LOAN RANGERS: The second big regulatory change in 2011 was the introduction in April of a string of new limits on loans and interest charges by the QCB. Aimed at curbing credit growth in retail banking, the move targeted retail’s dominant product, personal loans. These are typically secured against the customer’s salary, which is assigned to the bank. According to the IMF, in February 2011 these accounted for 18-20% of total loans in the banking system.
After a previous credit-tightening move in 2008, a limit of QR2.5m ($687,000) had been imposed on the amount of credit that could be extended to a Qatari national. At the same time, the maximum ratio of monthly repayment to monthly salary – the equated monthly instalment (EMI) – was set at 50%, with a maximum loan repayment period of seven years.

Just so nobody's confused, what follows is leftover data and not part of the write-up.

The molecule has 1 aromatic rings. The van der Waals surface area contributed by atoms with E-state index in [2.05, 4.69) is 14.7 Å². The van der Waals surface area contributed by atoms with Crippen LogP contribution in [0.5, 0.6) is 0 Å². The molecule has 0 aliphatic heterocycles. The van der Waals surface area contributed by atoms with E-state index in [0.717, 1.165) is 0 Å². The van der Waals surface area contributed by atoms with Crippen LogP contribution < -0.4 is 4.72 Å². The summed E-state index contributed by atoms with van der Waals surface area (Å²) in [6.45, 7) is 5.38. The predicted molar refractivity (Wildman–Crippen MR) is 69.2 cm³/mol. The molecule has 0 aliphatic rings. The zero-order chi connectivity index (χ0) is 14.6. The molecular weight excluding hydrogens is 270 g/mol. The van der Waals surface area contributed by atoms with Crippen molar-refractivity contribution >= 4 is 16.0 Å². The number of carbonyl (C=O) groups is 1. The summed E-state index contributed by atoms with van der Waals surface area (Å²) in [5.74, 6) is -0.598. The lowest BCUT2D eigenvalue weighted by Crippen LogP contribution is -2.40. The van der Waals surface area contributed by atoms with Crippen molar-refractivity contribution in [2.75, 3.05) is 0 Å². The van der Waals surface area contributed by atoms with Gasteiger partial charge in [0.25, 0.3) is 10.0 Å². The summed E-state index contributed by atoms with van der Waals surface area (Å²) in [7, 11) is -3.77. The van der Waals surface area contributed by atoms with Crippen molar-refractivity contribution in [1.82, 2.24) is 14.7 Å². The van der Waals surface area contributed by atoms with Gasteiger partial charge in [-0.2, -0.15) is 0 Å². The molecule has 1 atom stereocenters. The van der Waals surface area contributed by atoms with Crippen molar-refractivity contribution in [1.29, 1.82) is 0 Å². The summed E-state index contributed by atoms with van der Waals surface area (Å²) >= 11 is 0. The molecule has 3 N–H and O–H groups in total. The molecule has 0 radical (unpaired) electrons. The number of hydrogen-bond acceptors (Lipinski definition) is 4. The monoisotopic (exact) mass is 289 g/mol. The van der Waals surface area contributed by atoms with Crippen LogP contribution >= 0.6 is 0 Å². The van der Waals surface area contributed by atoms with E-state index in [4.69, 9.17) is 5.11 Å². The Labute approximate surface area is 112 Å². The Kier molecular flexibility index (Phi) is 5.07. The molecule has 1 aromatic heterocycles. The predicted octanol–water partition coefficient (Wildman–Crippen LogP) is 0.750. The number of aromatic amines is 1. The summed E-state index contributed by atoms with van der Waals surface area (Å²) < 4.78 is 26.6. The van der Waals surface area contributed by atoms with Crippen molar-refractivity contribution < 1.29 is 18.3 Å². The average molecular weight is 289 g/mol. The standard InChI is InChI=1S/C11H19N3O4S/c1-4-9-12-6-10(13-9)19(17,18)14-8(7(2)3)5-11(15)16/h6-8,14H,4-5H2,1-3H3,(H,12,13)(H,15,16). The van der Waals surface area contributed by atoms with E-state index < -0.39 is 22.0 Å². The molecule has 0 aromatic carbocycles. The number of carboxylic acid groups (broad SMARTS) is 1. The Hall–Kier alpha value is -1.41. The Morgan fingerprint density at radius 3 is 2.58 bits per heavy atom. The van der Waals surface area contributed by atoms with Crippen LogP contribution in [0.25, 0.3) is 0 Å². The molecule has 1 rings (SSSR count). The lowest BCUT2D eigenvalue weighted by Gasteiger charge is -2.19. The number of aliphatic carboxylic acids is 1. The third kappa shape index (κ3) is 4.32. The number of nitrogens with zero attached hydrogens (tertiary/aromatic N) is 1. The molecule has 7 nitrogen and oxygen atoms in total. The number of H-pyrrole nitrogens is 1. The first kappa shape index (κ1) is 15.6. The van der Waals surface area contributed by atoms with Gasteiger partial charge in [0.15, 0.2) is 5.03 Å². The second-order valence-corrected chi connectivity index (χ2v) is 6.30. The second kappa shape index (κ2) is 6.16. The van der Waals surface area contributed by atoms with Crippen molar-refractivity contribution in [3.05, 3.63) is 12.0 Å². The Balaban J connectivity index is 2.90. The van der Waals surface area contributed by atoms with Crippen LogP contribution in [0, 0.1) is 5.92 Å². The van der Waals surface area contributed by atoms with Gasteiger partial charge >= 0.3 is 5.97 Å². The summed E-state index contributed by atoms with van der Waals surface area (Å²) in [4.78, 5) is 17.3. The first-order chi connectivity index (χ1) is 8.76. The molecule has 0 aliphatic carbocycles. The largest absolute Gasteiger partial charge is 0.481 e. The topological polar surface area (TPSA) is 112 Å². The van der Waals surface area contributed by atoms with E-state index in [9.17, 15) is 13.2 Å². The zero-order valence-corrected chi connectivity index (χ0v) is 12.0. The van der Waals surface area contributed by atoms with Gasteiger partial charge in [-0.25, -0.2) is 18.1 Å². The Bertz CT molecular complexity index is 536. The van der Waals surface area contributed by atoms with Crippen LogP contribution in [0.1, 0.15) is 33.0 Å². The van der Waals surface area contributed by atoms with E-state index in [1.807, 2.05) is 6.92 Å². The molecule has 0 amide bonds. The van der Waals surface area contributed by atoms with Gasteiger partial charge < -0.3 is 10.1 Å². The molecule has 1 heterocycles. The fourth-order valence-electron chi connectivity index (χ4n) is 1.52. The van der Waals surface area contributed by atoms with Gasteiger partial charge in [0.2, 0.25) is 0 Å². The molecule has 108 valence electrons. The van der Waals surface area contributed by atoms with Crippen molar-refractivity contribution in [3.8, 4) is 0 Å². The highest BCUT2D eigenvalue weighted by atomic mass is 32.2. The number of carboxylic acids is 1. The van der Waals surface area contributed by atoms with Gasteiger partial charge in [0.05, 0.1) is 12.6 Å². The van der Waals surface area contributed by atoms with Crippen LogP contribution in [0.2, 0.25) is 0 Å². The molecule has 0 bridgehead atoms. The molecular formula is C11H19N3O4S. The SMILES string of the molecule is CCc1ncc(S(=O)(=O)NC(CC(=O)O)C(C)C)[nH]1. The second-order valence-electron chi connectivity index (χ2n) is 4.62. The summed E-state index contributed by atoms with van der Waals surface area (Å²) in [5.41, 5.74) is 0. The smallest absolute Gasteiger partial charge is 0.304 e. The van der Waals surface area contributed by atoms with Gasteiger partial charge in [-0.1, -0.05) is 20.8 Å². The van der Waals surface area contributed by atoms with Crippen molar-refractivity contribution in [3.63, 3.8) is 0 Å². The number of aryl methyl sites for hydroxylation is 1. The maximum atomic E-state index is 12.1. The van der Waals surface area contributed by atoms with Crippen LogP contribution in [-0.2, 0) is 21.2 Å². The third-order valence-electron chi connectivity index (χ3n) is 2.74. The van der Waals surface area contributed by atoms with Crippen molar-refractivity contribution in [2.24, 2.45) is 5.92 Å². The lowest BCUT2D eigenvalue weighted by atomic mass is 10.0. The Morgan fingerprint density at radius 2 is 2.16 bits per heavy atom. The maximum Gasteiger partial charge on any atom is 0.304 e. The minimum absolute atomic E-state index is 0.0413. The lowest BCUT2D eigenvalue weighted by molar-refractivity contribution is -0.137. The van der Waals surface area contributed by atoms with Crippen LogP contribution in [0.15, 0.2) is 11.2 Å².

In April 2011 the QCB changed the upper limit to QR2m ($549,000) for Qatari nationals and QR400,000 ($110,000) for expatriates, with a maximum repayment period of 72 months for nationals and 48 months for expatriates. The EMI for Qataris was set at 75% and at 50% for foreigners. In September of 2011 the QCB announced that it had no plans to raise the lending limit for nationals despite a major hike in the salaries of Qatari government employees.
At the same time, the QCB set maximum rates of interest or return, namely, the QCB lending rate plus 1.5 percentage points, for loans to all. There were also limits to credit card withdrawal of double net total salary, with a maximum interest rate of 1% per month, and 0.25% on arrears of credit card debts. Both represented declines from many banks’ existing charges. Credit card issuance was also tied to assignment of salary, with those cards issued without this non-renewable at expiry unless the customer assigned his or her salary to the bank.